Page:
Paulina Nowicki: Abroad in Small Town Vlissingen

Welcome to Vlissingen, the end of the line train stop and quaint seaside town. After hopping off the last stop of the Intercity train from Amsterdam-- leaving the excitement and fun times in Amsterdam behind you for another weekend soon to come-- your first glance at Vlissingen puts you at ease at the sight of a calm and charming Dutch community.
 
At least, this was my first impression, coming from metropolis-like Vancouver, very eager to  begin my semester abroad. After having juggled full time school and part time work, without any real time away from Vancouver, I was more than happy to begin to settle in to my new home and small community in Vlissingen.
 

Fitting in was easy. After purchasing a bike, I was ready to go-- as you’ve already predicted, the bike culture is big. Starting from the train station, red bike lanes bring you through the town and onward to the sea wall paths. Vlissingen has incredible parks, beaches and sand dunes. After a morning of classes, nothing feels better than to take the scenic route home on bike.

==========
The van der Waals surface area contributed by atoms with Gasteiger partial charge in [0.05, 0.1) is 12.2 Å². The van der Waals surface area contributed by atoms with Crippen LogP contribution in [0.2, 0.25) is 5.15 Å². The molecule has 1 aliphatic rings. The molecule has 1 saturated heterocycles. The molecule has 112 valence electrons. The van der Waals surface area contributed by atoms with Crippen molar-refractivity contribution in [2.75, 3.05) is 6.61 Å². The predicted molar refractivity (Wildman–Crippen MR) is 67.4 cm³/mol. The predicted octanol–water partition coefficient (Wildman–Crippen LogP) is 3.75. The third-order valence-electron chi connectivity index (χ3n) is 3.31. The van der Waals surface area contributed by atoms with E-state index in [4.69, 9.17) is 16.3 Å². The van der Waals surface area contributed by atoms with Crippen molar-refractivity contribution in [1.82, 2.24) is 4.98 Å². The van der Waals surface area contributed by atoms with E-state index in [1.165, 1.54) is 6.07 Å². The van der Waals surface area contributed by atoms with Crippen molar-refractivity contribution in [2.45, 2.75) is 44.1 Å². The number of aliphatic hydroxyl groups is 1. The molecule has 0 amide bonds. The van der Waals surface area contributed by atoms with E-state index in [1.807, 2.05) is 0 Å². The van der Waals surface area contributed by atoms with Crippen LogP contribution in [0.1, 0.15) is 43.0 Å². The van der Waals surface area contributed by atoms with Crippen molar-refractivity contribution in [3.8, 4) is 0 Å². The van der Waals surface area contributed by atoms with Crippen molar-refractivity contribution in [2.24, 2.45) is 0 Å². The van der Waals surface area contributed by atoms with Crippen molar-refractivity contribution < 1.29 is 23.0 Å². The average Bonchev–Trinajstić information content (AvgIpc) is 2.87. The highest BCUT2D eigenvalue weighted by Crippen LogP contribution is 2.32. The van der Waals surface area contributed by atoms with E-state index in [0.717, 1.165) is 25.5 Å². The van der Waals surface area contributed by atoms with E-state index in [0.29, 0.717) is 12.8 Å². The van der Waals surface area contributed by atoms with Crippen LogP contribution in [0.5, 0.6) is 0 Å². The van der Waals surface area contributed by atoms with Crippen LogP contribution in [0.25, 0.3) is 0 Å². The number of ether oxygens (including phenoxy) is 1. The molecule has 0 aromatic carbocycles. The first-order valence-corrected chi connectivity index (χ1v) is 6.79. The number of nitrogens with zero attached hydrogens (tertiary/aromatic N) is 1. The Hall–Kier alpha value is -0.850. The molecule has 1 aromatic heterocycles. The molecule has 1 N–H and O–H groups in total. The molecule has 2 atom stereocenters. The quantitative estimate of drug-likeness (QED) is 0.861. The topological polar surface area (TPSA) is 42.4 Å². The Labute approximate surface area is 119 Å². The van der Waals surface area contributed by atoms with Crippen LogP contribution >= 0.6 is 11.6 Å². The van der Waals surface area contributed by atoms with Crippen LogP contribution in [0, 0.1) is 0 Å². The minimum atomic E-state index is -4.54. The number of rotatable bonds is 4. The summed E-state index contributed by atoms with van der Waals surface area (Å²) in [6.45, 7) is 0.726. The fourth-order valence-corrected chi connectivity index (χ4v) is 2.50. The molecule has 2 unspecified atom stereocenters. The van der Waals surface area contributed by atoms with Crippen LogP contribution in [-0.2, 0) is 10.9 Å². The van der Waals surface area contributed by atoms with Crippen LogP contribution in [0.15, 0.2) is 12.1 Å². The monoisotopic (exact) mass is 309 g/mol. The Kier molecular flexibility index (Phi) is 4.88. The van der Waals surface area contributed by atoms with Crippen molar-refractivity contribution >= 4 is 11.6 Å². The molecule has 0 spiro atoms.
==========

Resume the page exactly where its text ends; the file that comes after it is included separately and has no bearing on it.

Vlissingen is your not so typical small town. Underneath its traditional outer appearance is a multicultural and innovated town. Part of Vlissingen’s interesting dynamic is that locals and international students share the town.  In this way the community of Vlissingen is always growing and new members are welcomed with friendliness.
 
 
The wonderful thing about living and studying in a small town like Vlissingen is the way you get to be a part of the town. Some of the most enjoyable times I have had has been while meeting and connecting with all different types of people-- whether that be with other international students during big group dinners at student houses in the evening, or while chatting up the bakers at the end of the street because they’ve already have learned my name and usual order.  Being in a close knit community pushes you to become a part of the culture and lifestyle the whole town shares.

I believe the best advice that I have followed and that I can pass on is to others considering studying abroad is to always push yourself to be involved every chance you get—what’s the fun of watching from the sidelines when you have the chance to put yourself in the middle of the game?

Paulina is a third year Bachelor of Tourism Management student studying abroad for one semester at HZ University of Applied Sciences in Vlissingen, The Netherlands.

 

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